Harmonizing Seychellois Heritage: Moutya dance takes centre stage, uniting cultures through rhythmic celebrations

Share
Tweet
Post
Send

Almost a year after earning its designation as a UNESCO Heritage Asset, Berno Cedras, a seasoned artist and the head of the Lecho band in Seychelles, passionately delves into the intricacies of the Moutya dance and its profound relevance to the people of Seychelles.

In an exclusive interview with VoyagesAfriq, Berno Cedras the charismatic leader of the Lecho band, not only highlights the dance’s artistic aspects, but delves into its historical roots, carrying a narrative of indomitable resilience, unwavering strength, and unity across generations.

“This isn’t just a dance; it’s a historical journey. Centuries ago, when our ancestors toiled as slaves on this island, enduring meager wages and oppressive conditions, Moutya became our voice. It’s more than a dance; it’s a song, a melody that encapsulates our pain and struggles,” Berno passionately explains.

Berno Cedras

His love for storytelling and music, cultivated since childhood, led to the creation of the Lecho band. Reflecting on his early connection with music, Berno shares, “I fell in love with music at the tender age of 9 or 10. Every time I sing Moutya, it’s transformative. It’s like taking flight—a connection to my roots. With 25 years of experience in local music, I carry our stories wherever I go. I’ve traveled to 17 countries, sharing our culture through music.”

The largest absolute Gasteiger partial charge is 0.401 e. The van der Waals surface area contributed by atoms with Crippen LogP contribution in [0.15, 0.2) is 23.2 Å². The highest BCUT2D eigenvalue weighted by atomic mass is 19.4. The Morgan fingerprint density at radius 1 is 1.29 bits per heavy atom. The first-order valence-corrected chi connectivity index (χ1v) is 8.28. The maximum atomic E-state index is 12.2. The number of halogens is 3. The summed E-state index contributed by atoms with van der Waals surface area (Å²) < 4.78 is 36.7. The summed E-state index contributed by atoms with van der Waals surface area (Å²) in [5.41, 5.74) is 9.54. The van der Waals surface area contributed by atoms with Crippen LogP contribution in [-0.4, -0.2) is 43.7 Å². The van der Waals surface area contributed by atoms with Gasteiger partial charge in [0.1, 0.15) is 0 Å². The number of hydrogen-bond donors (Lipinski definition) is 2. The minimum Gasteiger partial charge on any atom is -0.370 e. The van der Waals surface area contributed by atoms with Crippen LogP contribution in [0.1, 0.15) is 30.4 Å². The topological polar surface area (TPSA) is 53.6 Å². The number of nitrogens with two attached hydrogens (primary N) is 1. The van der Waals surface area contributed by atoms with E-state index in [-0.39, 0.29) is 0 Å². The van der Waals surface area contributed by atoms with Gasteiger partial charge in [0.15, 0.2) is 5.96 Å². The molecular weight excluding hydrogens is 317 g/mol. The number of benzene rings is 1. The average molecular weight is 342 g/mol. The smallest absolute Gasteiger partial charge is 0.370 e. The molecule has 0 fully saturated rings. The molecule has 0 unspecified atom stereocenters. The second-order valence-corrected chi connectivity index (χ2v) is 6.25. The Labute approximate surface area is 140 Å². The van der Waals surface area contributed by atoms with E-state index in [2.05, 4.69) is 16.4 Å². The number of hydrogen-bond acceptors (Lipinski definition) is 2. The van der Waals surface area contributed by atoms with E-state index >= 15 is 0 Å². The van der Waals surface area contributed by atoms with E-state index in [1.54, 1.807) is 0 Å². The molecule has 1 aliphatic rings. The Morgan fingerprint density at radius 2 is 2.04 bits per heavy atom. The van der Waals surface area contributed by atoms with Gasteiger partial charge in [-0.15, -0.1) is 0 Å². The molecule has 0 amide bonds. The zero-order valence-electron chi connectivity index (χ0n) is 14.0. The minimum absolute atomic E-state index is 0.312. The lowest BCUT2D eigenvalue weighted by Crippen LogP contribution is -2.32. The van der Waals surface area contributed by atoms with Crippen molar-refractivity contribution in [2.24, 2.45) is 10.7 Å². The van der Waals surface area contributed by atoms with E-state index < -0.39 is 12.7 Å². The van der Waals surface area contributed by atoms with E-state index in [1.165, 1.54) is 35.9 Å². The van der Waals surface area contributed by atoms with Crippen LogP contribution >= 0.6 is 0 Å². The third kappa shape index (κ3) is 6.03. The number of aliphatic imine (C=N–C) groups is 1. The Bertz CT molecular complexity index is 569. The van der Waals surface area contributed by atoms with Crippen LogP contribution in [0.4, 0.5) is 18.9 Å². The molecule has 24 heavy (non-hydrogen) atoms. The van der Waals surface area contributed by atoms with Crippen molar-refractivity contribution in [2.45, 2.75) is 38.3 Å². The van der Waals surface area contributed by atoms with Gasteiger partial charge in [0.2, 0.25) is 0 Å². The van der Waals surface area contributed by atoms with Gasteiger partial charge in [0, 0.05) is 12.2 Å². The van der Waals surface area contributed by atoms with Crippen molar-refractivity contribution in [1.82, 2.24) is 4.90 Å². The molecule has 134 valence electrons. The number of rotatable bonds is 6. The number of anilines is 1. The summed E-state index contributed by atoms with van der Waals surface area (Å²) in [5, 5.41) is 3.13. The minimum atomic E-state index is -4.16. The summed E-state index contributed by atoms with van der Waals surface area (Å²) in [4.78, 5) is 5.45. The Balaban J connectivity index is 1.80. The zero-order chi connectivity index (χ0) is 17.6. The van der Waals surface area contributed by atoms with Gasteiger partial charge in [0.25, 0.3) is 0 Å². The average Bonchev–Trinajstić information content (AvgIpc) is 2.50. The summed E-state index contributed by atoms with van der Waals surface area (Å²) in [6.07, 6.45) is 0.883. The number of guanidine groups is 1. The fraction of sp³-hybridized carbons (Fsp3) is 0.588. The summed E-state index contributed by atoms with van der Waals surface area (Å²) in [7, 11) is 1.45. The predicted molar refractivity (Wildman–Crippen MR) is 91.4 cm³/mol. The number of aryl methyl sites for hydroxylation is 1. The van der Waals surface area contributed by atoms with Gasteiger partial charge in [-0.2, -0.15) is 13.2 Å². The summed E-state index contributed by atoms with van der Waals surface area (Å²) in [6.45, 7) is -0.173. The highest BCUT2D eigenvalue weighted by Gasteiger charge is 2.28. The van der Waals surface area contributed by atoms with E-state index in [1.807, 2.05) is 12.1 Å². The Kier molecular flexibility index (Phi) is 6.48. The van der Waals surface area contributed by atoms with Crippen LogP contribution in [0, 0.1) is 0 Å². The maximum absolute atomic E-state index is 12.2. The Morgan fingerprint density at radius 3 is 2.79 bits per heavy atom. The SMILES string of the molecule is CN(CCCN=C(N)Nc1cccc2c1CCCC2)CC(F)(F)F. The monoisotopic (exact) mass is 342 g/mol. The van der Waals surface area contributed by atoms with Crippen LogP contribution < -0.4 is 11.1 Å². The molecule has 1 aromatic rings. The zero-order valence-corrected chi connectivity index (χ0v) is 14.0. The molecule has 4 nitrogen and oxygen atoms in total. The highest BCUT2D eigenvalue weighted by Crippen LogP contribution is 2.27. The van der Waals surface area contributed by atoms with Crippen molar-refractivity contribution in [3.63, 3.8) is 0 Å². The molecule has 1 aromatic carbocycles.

Berno emphasizes the Lecho band’s commitment to showcasing Seychelles as more than just pristine beaches. “We are not just a band; we are ambassadors of our culture. Whenever we travel, Moutya travels with us. We are dedicated to modernizing and fusing Moutya seamlessly into different cultures.”

Moutya, deeply embedded in Seychelles’ history, arrived with enslaved Africans, providing an outlet for expressing sentiments about harsh living conditions and social injustice. Berno describes Moutya as a dance performed by a bonfire, accompanied by heated drums, rhythmic drumming, dancing, and soulful singing.

In conclusion, Berno ‘s vision extends beyond entertainment; it’s a mission to diversify Seychelles’ global image. “We want Seychelles to be known not just for its breathtaking beaches but for its rich culture and arts,” he affirms, underlining the band’s dedication to a modern fusion of Moutya that resonates with audiences worldwide.

Share
Tweet
Post
Send

Related Posts

Travel Indaba ends with great success

The 2024 edition of Africa’s Tourism Indaba (ATI) has ended with many exhibitors showing gratitude to the organisers, South Africa Tourism for the opportunity created and the connections achieved over

Sponsored

Follow Us

Follow Us on X